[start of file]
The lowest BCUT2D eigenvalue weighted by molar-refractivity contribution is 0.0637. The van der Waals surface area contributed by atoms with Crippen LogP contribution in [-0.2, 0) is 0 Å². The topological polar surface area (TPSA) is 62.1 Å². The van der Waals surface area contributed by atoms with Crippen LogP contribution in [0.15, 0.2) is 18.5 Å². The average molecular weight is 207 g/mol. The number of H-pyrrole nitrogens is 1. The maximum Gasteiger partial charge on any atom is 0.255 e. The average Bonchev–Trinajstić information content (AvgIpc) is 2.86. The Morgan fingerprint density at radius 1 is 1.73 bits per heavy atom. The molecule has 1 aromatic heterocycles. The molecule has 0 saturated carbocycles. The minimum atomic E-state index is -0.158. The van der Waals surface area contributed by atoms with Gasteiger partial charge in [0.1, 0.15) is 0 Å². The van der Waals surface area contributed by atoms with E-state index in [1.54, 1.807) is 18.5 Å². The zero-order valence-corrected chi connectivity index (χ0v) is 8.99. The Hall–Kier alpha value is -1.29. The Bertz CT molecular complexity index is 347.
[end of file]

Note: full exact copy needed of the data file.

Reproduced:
The lowest BCUT2D eigenvalue weighted by molar-refractivity contribution is 0.0637. The van der Waals surface area contributed by atoms with Crippen LogP contribution in [-0.2, 0) is 0 Å². The topological polar surface area (TPSA) is 62.1 Å². The van der Waals surface area contributed by atoms with Crippen LogP contribution in [0.15, 0.2) is 18.5 Å². The average molecular weight is 207 g/mol. The number of H-pyrrole nitrogens is 1. The maximum Gasteiger partial charge on any atom is 0.255 e. The average Bonchev–Trinajstić information content (AvgIpc) is 2.86. The Morgan fingerprint density at radius 1 is 1.73 bits per heavy atom. The molecule has 1 aromatic heterocycles. The molecule has 0 saturated carbocycles. The minimum atomic E-state index is -0.158. The van der Waals surface area contributed by atoms with Gasteiger partial charge in [0.1, 0.15) is 0 Å². The van der Waals surface area contributed by atoms with E-state index in [1.54, 1.807) is 18.5 Å². The zero-order valence-corrected chi connectivity index (χ0v) is 8.99. The Hall–Kier alpha value is -1.29. The Bertz CT molecular complexity index is 347.